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The Lichen House / Schwartz and Architecture

The Lichen House / Schwartz and Architecture, © Richard Barnes
© Richard Barnes


© Richard Barnes


© Richard Barnes


© Richard Barnes


© Richard Barnes






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© Richard Barnes
© Richard Barnes

The precise relationship between lichen and its host provides inspiration for an architecture specifically tailored to its site ‐‐ both as a response to it and as an augmentation of its best attributes. The Lichen House works in concert with nature’s mechanisms, not to mimic them blindly, but to expand our understanding and experience of them through architecture.


© Richard Barnes
© Richard Barnes

The Lichen House nestles within the fog and oaks in the hills above California’s Sonoma Valley. The free‐ranging branches of the site’s mature live and coastal oak trees support veils of draping Ramalina Lichen that filter sunlight, capture moisture and nutrients for their hosts, and remove pollutants from the air through photosynthesis. A hypersensitive organism, Lichen retreats or dies in adverse or contaminated environments but quickly expands its net with conditions advantageous for growth. It is a bellwether for the environmental health of this unique microclimate.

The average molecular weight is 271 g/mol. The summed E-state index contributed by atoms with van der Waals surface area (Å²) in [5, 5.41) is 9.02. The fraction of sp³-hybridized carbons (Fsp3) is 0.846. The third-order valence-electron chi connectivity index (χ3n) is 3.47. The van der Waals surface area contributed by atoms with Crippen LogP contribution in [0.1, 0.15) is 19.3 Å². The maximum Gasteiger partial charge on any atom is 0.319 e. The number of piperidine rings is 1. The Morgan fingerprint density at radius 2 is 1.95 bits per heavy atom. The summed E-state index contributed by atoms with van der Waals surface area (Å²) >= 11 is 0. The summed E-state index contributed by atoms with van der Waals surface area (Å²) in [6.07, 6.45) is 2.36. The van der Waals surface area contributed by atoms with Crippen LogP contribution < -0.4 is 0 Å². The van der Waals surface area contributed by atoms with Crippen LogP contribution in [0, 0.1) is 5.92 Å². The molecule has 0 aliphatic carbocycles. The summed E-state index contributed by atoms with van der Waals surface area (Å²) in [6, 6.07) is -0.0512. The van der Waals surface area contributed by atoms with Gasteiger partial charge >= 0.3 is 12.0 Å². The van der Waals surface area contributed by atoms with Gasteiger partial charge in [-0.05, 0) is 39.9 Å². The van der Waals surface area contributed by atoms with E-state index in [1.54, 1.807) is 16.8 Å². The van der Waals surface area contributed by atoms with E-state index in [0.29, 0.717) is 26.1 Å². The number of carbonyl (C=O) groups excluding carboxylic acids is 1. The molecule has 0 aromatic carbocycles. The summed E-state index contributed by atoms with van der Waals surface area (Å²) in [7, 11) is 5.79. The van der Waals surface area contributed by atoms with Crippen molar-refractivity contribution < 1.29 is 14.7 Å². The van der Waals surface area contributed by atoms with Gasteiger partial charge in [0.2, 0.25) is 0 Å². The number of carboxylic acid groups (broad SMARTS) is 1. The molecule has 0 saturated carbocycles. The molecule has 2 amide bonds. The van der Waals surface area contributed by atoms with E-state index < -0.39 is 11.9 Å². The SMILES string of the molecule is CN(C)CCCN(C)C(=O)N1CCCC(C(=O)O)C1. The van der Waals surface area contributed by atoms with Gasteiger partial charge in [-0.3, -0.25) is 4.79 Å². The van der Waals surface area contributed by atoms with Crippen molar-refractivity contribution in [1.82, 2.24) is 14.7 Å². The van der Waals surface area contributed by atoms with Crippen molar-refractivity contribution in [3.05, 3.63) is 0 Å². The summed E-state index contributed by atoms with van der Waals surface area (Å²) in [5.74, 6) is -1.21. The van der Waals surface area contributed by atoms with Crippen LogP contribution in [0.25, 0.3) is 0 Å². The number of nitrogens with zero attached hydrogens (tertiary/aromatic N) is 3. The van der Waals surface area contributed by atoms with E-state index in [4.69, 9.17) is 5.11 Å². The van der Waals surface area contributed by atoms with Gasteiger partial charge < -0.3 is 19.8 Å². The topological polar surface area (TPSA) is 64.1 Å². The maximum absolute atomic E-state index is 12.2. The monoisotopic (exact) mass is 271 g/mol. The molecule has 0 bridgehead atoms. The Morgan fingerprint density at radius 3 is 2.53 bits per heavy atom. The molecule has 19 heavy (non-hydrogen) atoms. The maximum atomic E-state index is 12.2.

© Richard Barnes
© Richard Barnes

Beginning with its strategic solar orientation and geometry, the Lichen House owes its form to passive thermal tactics ‐ the maximization of daylight and expansive southern views protected by a deep overhanging shade trellis. The undulating metal fin trellis is both a formal reference to the surrounding lichen’s geometry as well as a spatial reference by recreating the filtered dappled light of the lace lichen’s net. It filters the high summer sun and allows solar heat gain in the winter when the sun is low in the sky.


Floor plan
Floor plan

Integral to the concept and design of the Lichen House is a porous and breathable building envelope accepting, filtering, and processing external conditions much like the lichen that inspires the design. A south‐facing unconditioned hallway space with a series of operable windows along the private wing of the home serves as an interstitial buffer. This zone protects the sleeping quarters from direct southern exposure, dampening heat loss and heat gain while promoting natural airflow ‐ effectively minimizing the conditioned floor area and required heating/cooling loads of the house.


© Richard Barnes
© Richard Barnes

The home’s wings extend toward long expansive views to the south and west with the freedom to precisely dial in orientation to focal points in the landscape. Each room is then carefully tuned to its own spatial “microclimate” considering, privacy, views, solar orientation, quality of light, and air flow. A series of gardens and open spaces work in concert with each zone of the house interior.


© Richard Barnes
© Richard Barnes

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